Equally impressive is the new Story Mode. The plot begins in a future where Shao Kahn has killed more or less everyone and is about to finish off his brother, but before the coup de gr‚ce hits the mark, Raiden sends a message back through time. This is received by his past self at the start of the first Mortal Kombat, and as the timeline is gradually distorted by Raiden's intervention, the events of MK1 through to MK3 unfold in an alternate reality.
This means nothing is set in stone and everything Ė from the fate of the Lin Kuei, to who wins and who dies Ė is now entirely subject to change. It's a solid challenge that's worth seeing through to the end, yet despite taking around seven hours to finish, the bulk of the single-player can be found in the appropriately titled Challenge Tower.
This mountain of mayhem is made of 300 challenges that range from fighting an opponent who can only be damaged with throws to avoiding hellish hands that grab your character's feet. A number of challenges fall outside the normal fighting system and include one stage where you have to spam Stryker's Pistol special to slow down a horde of advancing zombies. There are even matches which make use of the new Tag-Team mode.
The fact that Mortal Kombat has never featured tag gameplay before is a little surprising, but looking at how it's been implemented here, it's clear where the inspiration stems from. Any two characters can be teamed together and you need to dispatch both opponents to secure a victory. Advanced mechanics come in the form of Swap Attacks and Assists which burn meter and function much as you'd expect. It's not the most elegant tag system you'll play this year, but as an additional mode that can be taken online, it's a credible first attempt.
The online environment that Mortal Kombat creates for Xbox Live isn't short of features. Players can test their might in Ranked, Player and Private Matches using the single and Tag-Team systems, as well as a new King of the Hill mode that caters for up to eight players. This works similarly to the Endless Battle mode from Street Fighter IV as two players fight for the right to be king while the rest watch. And as a quirky feature, the spectators can boo, cheer and rate the winner's performance with their Xbox Avatars from the bottom of the screen.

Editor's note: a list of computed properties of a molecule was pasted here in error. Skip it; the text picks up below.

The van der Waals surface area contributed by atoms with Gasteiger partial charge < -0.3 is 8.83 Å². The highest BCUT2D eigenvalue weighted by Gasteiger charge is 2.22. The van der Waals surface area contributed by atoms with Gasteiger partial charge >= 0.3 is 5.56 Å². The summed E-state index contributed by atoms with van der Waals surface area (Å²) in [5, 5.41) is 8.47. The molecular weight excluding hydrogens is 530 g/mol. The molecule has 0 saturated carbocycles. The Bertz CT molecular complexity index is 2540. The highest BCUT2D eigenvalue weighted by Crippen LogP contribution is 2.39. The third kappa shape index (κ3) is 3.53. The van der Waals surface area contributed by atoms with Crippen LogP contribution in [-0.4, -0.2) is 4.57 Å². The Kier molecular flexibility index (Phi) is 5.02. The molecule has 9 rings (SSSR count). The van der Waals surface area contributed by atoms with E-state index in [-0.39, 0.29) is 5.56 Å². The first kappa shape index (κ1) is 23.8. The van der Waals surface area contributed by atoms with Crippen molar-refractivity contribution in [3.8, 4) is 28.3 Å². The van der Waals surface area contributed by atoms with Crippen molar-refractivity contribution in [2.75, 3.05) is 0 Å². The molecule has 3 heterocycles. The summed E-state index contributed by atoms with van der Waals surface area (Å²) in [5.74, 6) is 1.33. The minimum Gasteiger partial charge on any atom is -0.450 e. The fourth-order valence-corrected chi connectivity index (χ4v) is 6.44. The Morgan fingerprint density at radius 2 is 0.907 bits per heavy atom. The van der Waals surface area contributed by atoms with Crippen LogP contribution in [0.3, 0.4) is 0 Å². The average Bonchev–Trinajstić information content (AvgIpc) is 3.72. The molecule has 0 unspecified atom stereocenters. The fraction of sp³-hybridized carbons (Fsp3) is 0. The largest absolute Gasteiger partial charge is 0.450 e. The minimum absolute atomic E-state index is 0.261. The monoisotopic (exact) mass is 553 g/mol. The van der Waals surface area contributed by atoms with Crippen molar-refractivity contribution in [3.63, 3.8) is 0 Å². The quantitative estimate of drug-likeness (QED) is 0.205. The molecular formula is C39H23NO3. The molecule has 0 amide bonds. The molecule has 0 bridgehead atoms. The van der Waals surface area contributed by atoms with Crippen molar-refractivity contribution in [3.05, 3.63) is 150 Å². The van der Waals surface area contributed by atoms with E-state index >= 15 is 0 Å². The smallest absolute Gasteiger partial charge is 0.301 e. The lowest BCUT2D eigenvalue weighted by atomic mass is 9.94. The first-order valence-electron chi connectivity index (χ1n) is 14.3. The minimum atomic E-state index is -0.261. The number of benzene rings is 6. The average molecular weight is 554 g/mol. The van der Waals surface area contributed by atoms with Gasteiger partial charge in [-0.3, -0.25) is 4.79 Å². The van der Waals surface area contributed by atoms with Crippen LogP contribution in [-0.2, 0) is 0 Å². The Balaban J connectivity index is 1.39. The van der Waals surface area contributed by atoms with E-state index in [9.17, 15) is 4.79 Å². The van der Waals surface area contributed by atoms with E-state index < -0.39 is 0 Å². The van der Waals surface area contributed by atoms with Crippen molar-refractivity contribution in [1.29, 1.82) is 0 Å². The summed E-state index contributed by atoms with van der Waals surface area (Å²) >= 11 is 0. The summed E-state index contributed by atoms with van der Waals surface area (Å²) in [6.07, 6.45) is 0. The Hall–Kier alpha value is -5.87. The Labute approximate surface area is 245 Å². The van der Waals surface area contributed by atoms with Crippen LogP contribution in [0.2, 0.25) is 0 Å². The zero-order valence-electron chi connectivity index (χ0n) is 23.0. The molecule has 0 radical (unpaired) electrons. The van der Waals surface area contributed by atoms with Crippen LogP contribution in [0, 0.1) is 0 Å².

This can be turned off if you find it distracting, but if you can see the funny side of seven zeros after a double Flawless Victory, then it's a welcome addition. The online is topped off with Rooms that field up to 100 players. But if Mortal Kombat online has one weakness, it's noticeable lag. It's not game-breaking (and at the time of writing, I was mostly fighting players in the US), but it does make certain moves hard to punish. It also throws the timing of flashier combos, and as a result, you may come to rely on less demanding methods.
Evaluating the strengths and weaknesses of Mortal Kombat is a tricky business. On the one hand, if offers a single-player experience that's very comprehensive, but as a competitive fighting game, it falls short of the Japanese competition by a wide margin. The less restrictive combo system is a step in the right direction, but an overburdened super gauge doesn't pick this out as a future tournament favourite. And while it's also too early to be making calls on the character balancing, an abundance of easy-to-abuse specials is still cause for concern.
But to judge Mortal Kombat harshly simply because it isnít the equal of BlazBlue or Street Fighter IV on a technical level would be unfair to what the game does right. The series has always ridden in the wake of its own spectacle, but after years of unfocused deviation, we finally have an evolution that demonstrates clear progress. Itís the best 3D game in the series by a long way, and thatís because it embraces the 2D heritage which always made Mortal Kombat its own kind of game. Long may it kontinue.
7 / 10